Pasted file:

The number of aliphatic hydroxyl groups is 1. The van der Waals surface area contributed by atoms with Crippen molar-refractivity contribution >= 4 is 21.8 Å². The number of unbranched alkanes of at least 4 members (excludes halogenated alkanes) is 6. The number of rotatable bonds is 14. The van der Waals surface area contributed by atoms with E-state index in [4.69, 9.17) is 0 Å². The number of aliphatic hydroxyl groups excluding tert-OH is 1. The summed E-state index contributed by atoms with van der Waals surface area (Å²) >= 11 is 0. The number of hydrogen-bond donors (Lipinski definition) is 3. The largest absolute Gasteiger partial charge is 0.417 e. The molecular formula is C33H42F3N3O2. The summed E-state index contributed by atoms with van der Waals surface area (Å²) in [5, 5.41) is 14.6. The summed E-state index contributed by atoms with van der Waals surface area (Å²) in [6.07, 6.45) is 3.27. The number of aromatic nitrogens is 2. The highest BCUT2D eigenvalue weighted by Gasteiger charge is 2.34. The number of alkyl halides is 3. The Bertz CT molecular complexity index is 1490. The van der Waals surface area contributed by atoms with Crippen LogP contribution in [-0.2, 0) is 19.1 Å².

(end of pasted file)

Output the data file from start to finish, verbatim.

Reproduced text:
The number of aliphatic hydroxyl groups is 1. The van der Waals surface area contributed by atoms with Crippen molar-refractivity contribution >= 4 is 21.8 Å². The number of unbranched alkanes of at least 4 members (excludes halogenated alkanes) is 6. The number of rotatable bonds is 14. The van der Waals surface area contributed by atoms with E-state index in [4.69, 9.17) is 0 Å². The number of aliphatic hydroxyl groups excluding tert-OH is 1. The summed E-state index contributed by atoms with van der Waals surface area (Å²) >= 11 is 0. The number of hydrogen-bond donors (Lipinski definition) is 3. The largest absolute Gasteiger partial charge is 0.417 e. The molecular formula is C33H42F3N3O2. The summed E-state index contributed by atoms with van der Waals surface area (Å²) in [5, 5.41) is 14.6. The summed E-state index contributed by atoms with van der Waals surface area (Å²) in [6.07, 6.45) is 3.27. The number of aromatic nitrogens is 2. The highest BCUT2D eigenvalue weighted by Gasteiger charge is 2.34. The number of alkyl halides is 3. The Bertz CT molecular complexity index is 1490. The van der Waals surface area contributed by atoms with Crippen LogP contribution in [-0.2, 0) is 19.1 Å².